Summing up to this point, we can say that there is no evidence anywhere that a country, state or province can enter the ranks of the top performers using choice strategies alone. There are certainly countries that have both high achievement and strong policies favoring choice. However, there appears to be a trade-off between choice and equity, and, crucially important, it is difficult, if not impossible, to find examples of countries that have high achievement at scale in which government does not play a very strong role in both designing and running the system using a broad spectrum of strategies.
That is because truly effective high-performance education systems at the scale of a nation, state or province are very complex systems, with many moving parts, that must work in harmony to produce the results they get. Government at the state or national level in the top-performing countries typically sets high student performance standards and creates curriculum frameworks, and even course syllabi, that the schools are required to use, producing an environment in which expectations are high and uniform for all children, regardless of the type of school they attend. Government makes sure that the examinations that are used are few in number, high in quality, aligned with the standards and reasonably accurate measures of what the syllabus says students are supposed to learn. The stakes on the examinations are largely for the students, not their teachers. Government also makes sure that teachers are sourced from the top half, not the bottom half, of high school graduates, go to research universities and not diploma mills and, when in college, are taught how to teach the official curriculum to kids of many different backgrounds. Government also makes sure that the resources available for schooling are fairly distributed, that opportunities for kids not going to four-year college are strong and lead to rewarding careers.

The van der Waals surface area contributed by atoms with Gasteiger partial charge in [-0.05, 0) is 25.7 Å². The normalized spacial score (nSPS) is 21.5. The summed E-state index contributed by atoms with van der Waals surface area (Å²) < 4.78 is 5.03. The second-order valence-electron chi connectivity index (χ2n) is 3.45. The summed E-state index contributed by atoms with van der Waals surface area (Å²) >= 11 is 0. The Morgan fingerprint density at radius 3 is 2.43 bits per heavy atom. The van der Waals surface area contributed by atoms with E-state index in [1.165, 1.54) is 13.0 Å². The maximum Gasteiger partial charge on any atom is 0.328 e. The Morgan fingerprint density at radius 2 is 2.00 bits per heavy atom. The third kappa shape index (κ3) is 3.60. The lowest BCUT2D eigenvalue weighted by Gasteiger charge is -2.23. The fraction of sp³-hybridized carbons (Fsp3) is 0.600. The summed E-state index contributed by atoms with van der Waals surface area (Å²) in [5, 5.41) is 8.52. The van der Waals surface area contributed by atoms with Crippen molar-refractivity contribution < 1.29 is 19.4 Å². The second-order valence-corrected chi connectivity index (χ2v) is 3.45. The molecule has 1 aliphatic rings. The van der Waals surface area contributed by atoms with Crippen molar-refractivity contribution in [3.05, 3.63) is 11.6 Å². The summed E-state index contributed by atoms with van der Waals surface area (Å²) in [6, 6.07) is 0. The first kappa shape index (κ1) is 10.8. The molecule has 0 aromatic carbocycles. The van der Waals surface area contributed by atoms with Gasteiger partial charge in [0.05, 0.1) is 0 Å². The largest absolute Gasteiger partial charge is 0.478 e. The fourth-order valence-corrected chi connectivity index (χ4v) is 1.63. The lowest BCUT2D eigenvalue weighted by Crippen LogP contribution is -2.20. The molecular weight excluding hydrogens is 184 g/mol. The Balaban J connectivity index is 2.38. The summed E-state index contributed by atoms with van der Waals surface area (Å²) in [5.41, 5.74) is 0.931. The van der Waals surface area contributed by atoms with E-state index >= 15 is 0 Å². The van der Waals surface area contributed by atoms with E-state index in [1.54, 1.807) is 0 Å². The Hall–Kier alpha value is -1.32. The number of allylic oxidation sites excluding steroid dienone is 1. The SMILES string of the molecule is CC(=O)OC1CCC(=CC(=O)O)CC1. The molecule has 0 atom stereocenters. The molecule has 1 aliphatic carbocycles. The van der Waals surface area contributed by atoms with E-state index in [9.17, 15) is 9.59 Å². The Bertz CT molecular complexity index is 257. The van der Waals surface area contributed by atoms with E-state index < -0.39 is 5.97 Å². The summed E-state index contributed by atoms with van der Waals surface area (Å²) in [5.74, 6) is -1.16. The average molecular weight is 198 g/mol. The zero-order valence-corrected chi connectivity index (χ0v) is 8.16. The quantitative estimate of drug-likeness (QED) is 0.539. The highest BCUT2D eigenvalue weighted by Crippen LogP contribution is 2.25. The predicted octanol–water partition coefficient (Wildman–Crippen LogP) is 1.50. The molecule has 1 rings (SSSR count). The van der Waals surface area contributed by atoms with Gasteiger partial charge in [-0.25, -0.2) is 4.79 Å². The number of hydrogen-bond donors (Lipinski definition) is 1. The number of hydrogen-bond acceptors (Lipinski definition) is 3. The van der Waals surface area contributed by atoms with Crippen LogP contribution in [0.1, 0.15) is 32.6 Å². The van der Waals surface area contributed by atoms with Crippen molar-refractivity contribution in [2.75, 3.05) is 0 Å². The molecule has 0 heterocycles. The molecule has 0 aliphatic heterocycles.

This is not an arcane or complicated message. What really makes a difference is the expectations for student performance, the strength of the curriculum, the skill and knowledge of the people who teach it and the fairness with which the resources available to the schools are distributed. Put that way, our research has simply confirmed what most people have believed for a very long time.